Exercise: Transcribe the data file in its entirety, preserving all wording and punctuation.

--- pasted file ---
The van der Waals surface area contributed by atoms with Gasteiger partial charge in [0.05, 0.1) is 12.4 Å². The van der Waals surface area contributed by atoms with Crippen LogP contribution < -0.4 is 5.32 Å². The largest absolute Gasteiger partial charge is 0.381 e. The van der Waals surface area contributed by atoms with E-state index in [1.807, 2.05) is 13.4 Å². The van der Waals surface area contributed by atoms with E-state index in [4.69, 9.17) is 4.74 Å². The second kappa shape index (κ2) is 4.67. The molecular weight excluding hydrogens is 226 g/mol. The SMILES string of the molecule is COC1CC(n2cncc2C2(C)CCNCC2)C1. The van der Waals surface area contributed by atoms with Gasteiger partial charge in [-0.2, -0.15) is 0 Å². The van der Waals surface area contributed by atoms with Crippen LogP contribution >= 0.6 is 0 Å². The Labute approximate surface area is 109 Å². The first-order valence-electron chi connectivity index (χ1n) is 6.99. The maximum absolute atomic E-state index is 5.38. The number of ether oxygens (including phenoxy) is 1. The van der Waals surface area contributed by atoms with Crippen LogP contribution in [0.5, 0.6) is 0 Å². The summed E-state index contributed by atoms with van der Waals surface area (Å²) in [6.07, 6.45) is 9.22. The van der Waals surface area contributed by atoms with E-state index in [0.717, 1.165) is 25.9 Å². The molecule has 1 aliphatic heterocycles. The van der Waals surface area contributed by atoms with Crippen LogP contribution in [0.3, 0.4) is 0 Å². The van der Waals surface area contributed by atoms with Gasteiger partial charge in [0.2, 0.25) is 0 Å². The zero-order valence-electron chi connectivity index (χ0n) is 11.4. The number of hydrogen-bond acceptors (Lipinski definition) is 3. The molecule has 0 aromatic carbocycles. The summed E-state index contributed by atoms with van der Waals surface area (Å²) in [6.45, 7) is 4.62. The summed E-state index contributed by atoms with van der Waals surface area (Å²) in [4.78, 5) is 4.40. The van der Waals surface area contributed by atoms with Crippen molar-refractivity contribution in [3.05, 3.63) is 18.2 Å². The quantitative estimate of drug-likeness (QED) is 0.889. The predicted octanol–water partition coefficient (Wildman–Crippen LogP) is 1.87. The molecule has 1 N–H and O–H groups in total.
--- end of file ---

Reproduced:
The van der Waals surface area contributed by atoms with Gasteiger partial charge in [0.05, 0.1) is 12.4 Å². The van der Waals surface area contributed by atoms with Crippen LogP contribution < -0.4 is 5.32 Å². The largest absolute Gasteiger partial charge is 0.381 e. The van der Waals surface area contributed by atoms with E-state index in [1.807, 2.05) is 13.4 Å². The van der Waals surface area contributed by atoms with E-state index in [4.69, 9.17) is 4.74 Å². The second kappa shape index (κ2) is 4.67. The molecular weight excluding hydrogens is 226 g/mol. The SMILES string of the molecule is COC1CC(n2cncc2C2(C)CCNCC2)C1. The van der Waals surface area contributed by atoms with Gasteiger partial charge in [-0.2, -0.15) is 0 Å². The van der Waals surface area contributed by atoms with Crippen LogP contribution >= 0.6 is 0 Å². The Labute approximate surface area is 109 Å². The first-order valence-electron chi connectivity index (χ1n) is 6.99. The maximum absolute atomic E-state index is 5.38. The number of ether oxygens (including phenoxy) is 1. The van der Waals surface area contributed by atoms with Crippen LogP contribution in [0.5, 0.6) is 0 Å². The summed E-state index contributed by atoms with van der Waals surface area (Å²) in [6.07, 6.45) is 9.22. The van der Waals surface area contributed by atoms with E-state index in [0.717, 1.165) is 25.9 Å². The molecule has 1 aliphatic heterocycles. The van der Waals surface area contributed by atoms with Crippen LogP contribution in [0.3, 0.4) is 0 Å². The van der Waals surface area contributed by atoms with Gasteiger partial charge in [0.2, 0.25) is 0 Å². The zero-order valence-electron chi connectivity index (χ0n) is 11.4. The number of hydrogen-bond acceptors (Lipinski definition) is 3. The molecule has 0 aromatic carbocycles. The summed E-state index contributed by atoms with van der Waals surface area (Å²) in [6.45, 7) is 4.62. The summed E-state index contributed by atoms with van der Waals surface area (Å²) in [4.78, 5) is 4.40. The van der Waals surface area contributed by atoms with Crippen molar-refractivity contribution in [3.05, 3.63) is 18.2 Å². The quantitative estimate of drug-likeness (QED) is 0.889. The predicted octanol–water partition coefficient (Wildman–Crippen LogP) is 1.87. The molecule has 1 N–H and O–H groups in total.